In 1765, newspaper headlines screamed of a monstrous creature that became known as la bête de Gevaudan (The Beast of Gévaudan). The beast made its first appearance 20 December 1764, when it devoured a little girl herding cattle at St. Flour in Provence. The second attack occurred a week later on the 27th of December. This time a woman (19 or 20 years old) was “torn to pieces … at Bounesal, near Mende. The next day [the beast] appeared in the woods of St. Martin de Born, and was about to spring upon a girl of twelve years.” It would have eaten her too, if not for her father. He was nearby and kept the animal at bay until some horned cattle came along and scared the beast away. Continue reading →
Many people desired a pet monkey in the 1700 and 1800s. One nineteenth century gentleman claimed a pet monkey was “a mischievous beast … but affording so much amusement as to compensate for the trouble,” and another person wrote, “there is no pet which can be so interesting or amusing as a monkey.” Because of the monkey’s popularity, in 1888, Arthur Patterson published a book called Notes on Pet Monkeys and How to Manage Them. In the book besides noting how to choose a monkey, what to feed them, and how to care for them, Patterson wrote, “Persons who have a strongly-developed propensity for keeping of pets, have, in most cases, at some time or other included a monkey in their list of specialties; but with few exceptions, from some mishap or devilry on the part of the little imp, the fancy in that line has come to an abrupt, and, to the rest of the household, a very welcome termination.” Continue reading →
Marie Antoinette was known to love dogs. When she first traveled from Austria to France to marry the Dauphin, her beloved pug Mops was with her. Unfortunately, she had to leave Mops at the border, although she did later manage to retrieve him. But Mops wasn’t the only dog that Marie Antoinette owned and neither was it the only dog at Versailles. There were many other dogs, and just like their masters or mistresses, they received royal treatment.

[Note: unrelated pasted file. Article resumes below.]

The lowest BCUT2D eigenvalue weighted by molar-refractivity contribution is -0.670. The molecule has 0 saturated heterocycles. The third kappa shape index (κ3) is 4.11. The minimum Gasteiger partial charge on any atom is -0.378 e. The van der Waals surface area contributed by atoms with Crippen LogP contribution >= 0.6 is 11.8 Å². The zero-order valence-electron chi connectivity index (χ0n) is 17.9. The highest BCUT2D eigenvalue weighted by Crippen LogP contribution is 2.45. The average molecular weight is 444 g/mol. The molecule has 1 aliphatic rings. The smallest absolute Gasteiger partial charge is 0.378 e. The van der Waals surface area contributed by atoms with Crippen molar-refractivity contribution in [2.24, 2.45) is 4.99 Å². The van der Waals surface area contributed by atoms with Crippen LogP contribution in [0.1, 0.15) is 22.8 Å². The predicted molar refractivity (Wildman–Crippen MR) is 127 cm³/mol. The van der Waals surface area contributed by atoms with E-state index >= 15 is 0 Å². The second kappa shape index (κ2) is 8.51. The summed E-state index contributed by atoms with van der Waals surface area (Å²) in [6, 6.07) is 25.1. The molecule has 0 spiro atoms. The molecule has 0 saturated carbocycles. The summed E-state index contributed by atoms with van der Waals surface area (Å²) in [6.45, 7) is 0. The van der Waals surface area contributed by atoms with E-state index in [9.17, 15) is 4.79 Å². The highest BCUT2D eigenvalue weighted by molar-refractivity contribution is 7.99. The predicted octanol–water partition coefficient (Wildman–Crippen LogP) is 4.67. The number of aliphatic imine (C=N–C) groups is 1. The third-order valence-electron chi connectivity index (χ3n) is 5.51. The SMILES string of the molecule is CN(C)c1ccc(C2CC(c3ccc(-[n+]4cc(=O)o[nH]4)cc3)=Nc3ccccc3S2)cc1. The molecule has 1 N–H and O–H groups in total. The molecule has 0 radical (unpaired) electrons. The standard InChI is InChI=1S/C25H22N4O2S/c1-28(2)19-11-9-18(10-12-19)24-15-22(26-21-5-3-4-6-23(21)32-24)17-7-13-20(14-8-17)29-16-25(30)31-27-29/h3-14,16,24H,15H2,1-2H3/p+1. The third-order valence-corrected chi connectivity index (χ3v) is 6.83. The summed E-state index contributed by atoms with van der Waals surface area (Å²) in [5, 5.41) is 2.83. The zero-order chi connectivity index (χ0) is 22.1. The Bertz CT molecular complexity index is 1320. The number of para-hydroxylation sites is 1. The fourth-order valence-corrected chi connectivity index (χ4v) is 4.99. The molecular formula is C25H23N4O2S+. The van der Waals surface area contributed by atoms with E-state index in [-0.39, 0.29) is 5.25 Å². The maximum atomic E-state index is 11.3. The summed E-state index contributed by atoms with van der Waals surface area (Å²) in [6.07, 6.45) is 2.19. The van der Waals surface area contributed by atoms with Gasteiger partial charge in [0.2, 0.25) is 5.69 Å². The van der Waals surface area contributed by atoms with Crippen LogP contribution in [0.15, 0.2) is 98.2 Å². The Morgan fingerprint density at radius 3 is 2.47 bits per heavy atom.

One way royal canines were pampered was with their furniture. Dogs did not just sleep on the floor or on top of a cushy pillow, they slept in what the renown Dr. Samuel Johnson defined as a “little hut or house for dogs.” Typically these were a basket or some sort of container that allowed the dog to enter and exit from one or two sides. However, among the well-heeled aristocrats and the royals, it became common practice to provide them with furniture that was sometimes elaborate. Continue reading →
In 1828, there was a tremendous problems with rats in Montfaucon. The rat problem was located in an area that neighbored the villages of Pantin and Romainville and is today located in the eastern suburbs of Paris. Part of the rat problem was attributed to a slaughter-house located in the area owned by a man named Dussaussois. Authorities conducted discussions about moving the slaughter-house because they thought moving it might eliminate or reduce the rat problem. However, residents in the immediate area argued against it. They believed moving the slaughter-house a great distance from Paris would result in dangerous consequences if the rats were suddenly deprived “of their accustomed sustenance.” Continue reading →